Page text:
Naturally, Murphy and Martin, who are both going into their junior year at Pahrump Valley High School, joined the softball team when they got there. They noticed right away the competition level was very different. In the Class 3A Sunset League in which the Trojans currently compete, not many teams can hope to compete with the Trojans. And none of them can pitch to them.

Murphy noted that not only does the quality of competition not help you get better, it can have the opposite effect.

“My swing path was a wreck at the end of high school season,” she recalled. “I couldn’t hit. Rich helped me get it back on track, but you go down in your skill-set level. You don’t get better, but in some situations you actually get worse.”

“Honestly, no one in league,” Murphy said when asked about opposing pitchers good enough to be on travel teams. “The games we played against the 4As, there was one pitcher we could see in a showcase setting. When we got to state, the northern aces were all pretty good.”

“I would say not many,” agreed Martin. “A couple of the outstanding ones from the higher-level softball teams like Boulder City. It’s a lot higher quality (in travel ball), and I feel like it makes me better as a player. You see good players and you want to be like them.”

A Pretty Vicious template

To that end, Lauver had a model for Pretty Vicious.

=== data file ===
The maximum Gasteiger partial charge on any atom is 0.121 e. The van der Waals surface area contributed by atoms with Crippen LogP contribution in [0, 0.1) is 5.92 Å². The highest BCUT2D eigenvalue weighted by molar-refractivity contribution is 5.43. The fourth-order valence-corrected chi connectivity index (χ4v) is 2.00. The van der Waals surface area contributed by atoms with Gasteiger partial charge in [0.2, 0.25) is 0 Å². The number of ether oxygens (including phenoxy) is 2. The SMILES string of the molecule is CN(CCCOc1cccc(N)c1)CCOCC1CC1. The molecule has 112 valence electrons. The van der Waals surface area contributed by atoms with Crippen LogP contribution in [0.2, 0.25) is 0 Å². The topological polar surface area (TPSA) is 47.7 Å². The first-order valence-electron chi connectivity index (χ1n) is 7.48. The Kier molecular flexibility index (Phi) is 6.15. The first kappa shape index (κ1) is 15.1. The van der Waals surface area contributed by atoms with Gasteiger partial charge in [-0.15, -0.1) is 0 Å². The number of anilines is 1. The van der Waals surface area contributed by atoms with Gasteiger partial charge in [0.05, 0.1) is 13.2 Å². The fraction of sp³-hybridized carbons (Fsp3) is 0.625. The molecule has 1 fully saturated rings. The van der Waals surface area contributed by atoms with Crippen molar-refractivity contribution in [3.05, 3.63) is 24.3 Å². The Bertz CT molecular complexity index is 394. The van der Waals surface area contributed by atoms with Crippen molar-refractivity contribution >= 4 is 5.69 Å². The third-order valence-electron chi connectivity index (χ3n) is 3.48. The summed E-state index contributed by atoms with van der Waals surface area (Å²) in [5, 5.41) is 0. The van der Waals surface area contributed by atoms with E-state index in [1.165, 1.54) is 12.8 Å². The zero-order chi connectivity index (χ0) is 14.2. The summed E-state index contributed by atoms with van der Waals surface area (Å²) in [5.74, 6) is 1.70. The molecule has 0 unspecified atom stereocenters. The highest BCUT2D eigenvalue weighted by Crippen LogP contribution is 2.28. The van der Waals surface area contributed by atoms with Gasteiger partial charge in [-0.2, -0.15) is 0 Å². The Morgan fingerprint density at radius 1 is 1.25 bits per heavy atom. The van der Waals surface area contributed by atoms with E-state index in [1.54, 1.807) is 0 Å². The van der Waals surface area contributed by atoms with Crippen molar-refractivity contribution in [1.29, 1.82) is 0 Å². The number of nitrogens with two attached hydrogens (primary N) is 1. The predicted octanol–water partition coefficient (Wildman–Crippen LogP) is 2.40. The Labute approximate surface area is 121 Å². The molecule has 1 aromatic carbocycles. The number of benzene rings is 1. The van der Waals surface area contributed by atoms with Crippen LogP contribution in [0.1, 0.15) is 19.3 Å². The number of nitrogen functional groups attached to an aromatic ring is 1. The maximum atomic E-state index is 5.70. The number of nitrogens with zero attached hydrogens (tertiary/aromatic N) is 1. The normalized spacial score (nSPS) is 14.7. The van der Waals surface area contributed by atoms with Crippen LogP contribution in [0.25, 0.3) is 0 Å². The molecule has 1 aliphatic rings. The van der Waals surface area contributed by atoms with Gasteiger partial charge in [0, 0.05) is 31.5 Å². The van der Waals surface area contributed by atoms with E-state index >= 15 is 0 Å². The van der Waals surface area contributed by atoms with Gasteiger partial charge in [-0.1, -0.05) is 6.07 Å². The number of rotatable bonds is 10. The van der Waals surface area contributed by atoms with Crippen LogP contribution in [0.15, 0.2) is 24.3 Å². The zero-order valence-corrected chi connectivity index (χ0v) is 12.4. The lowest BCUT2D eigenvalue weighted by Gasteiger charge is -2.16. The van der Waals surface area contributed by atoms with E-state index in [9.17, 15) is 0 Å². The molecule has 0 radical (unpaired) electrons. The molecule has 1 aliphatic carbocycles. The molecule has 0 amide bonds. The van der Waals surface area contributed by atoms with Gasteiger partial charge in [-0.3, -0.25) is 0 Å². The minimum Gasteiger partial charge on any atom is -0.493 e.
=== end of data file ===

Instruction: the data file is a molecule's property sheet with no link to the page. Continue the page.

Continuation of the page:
“There’s a Little Rebels fast-pitch team in Vegas,” he said. “They get the best Vegas players, and they are geared toward Division I athletes. There’s a picture of them. They had eight seniors sitting there with the college mascots in front of them, and they’re all sitting there signing. It was not at the high school because they know school is not really what got them there. It was their club team, and it was all of them sitting there signing their letters of intent together. And I’m like, this is what we could become.

“In fact, the Little Rebels team that is of our age, we’re competing with right now, proving that we can compete. … I guarantee a college coach is not going to ask you how you did against Sunrise Mountain.”

What worries some is that picking one sport to focus on too early could prevent young athletes from discovering what other sports they might enjoy. Lauver agrees, to a point, and cites his own experience at Pahrump Valley High School.